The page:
Sudan: A Donkey and cart story

Report
from UN Mine Action Office in Sudan
Published on 21 Dec 2009 View Original
Khalid was getting by as a cultivator until 1991, when he drove to visit his family in Kuhliat and his car hit an anti-tank mine. "I wasn't aware of the risk of mines in the region and there was certainly no mine risk education (MRE) being done at the time", says Khalid. "I have to care for 9 people, including my wife, our children and our relatives, but after the accident I was suddenly unable to continue to support them the way I used to."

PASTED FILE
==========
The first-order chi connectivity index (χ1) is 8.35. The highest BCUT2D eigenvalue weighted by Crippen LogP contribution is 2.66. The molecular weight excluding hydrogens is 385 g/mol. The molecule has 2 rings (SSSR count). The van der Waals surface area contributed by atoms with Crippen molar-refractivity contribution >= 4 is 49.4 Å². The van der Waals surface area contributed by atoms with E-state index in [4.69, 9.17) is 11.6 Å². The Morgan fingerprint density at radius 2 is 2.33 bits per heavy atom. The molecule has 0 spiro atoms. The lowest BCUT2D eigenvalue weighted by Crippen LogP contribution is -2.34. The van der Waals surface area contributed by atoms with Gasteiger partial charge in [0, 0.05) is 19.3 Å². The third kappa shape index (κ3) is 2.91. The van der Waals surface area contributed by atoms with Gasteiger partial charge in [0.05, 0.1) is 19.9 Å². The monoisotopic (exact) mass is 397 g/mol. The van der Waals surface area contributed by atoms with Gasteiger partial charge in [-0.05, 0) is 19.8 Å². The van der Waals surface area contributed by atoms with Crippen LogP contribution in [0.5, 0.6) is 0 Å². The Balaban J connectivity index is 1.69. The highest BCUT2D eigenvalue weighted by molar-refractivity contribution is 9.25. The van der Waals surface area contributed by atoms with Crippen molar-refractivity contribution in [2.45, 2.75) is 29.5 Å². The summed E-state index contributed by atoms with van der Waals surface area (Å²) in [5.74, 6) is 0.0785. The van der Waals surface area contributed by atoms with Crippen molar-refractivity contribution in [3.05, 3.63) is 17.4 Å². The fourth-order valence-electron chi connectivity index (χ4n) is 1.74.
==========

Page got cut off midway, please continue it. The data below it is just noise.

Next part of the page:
That is until the National Authority for Prosthetics and Orthotics gave him a prosthetic limb at the rehabilitation centre in Kadugli. Then Khalid got in touch with the Nuba Mountains International Association for Development (NMIAD), a Sudanese NGO that provides socio-economic rehabilitation to persons with disabilities, including survivors of mines/UXO. He received an insurance card and a donkey cart, which brings him about six dollars per day in return for carrying water to the market. "People know me well now, and they trust me, so I've got regular clients". Khalid also has a small repair business where he fixes cars and bicycles, which he is planning to extend in order to generate more income. Khalid thinks it is important that MRE projects continue in the area, and he's taught his children about the dangers of mines/UXO and how to recognize the signs in the area. He himself received MRE from Sudan Campaign to Ban Landmines a few years ago. "We need more projects like NMIAD's to help people with disabilities in the region, since the problems of landmines has affected so many of us."